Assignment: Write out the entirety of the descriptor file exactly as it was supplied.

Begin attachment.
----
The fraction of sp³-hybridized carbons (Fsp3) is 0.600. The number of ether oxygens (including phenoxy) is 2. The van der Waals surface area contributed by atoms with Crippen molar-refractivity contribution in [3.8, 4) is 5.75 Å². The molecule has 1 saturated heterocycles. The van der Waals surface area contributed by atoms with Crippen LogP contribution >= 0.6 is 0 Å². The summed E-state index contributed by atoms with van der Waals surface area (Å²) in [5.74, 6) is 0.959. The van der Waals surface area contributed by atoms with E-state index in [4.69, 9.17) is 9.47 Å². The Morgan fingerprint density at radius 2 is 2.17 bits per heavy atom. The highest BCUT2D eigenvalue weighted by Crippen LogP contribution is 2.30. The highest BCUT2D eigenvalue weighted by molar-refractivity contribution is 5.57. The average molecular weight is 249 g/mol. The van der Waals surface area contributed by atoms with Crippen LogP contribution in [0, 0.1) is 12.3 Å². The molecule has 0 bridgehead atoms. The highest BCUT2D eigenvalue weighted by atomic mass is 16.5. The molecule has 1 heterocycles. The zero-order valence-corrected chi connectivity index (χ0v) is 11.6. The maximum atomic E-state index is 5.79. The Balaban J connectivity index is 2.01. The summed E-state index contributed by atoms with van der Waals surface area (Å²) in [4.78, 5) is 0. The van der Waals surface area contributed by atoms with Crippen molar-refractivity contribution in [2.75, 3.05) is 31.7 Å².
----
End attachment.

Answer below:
The fraction of sp³-hybridized carbons (Fsp3) is 0.600. The number of ether oxygens (including phenoxy) is 2. The van der Waals surface area contributed by atoms with Crippen molar-refractivity contribution in [3.8, 4) is 5.75 Å². The molecule has 1 saturated heterocycles. The van der Waals surface area contributed by atoms with Crippen LogP contribution >= 0.6 is 0 Å². The summed E-state index contributed by atoms with van der Waals surface area (Å²) in [5.74, 6) is 0.959. The van der Waals surface area contributed by atoms with E-state index in [4.69, 9.17) is 9.47 Å². The Morgan fingerprint density at radius 2 is 2.17 bits per heavy atom. The highest BCUT2D eigenvalue weighted by Crippen LogP contribution is 2.30. The highest BCUT2D eigenvalue weighted by molar-refractivity contribution is 5.57. The average molecular weight is 249 g/mol. The van der Waals surface area contributed by atoms with Crippen LogP contribution in [0, 0.1) is 12.3 Å². The molecule has 0 bridgehead atoms. The highest BCUT2D eigenvalue weighted by atomic mass is 16.5. The molecule has 1 heterocycles. The zero-order valence-corrected chi connectivity index (χ0v) is 11.6. The maximum atomic E-state index is 5.79. The Balaban J connectivity index is 2.01. The summed E-state index contributed by atoms with van der Waals surface area (Å²) in [4.78, 5) is 0. The van der Waals surface area contributed by atoms with Crippen molar-refractivity contribution in [2.75, 3.05) is 31.7 Å².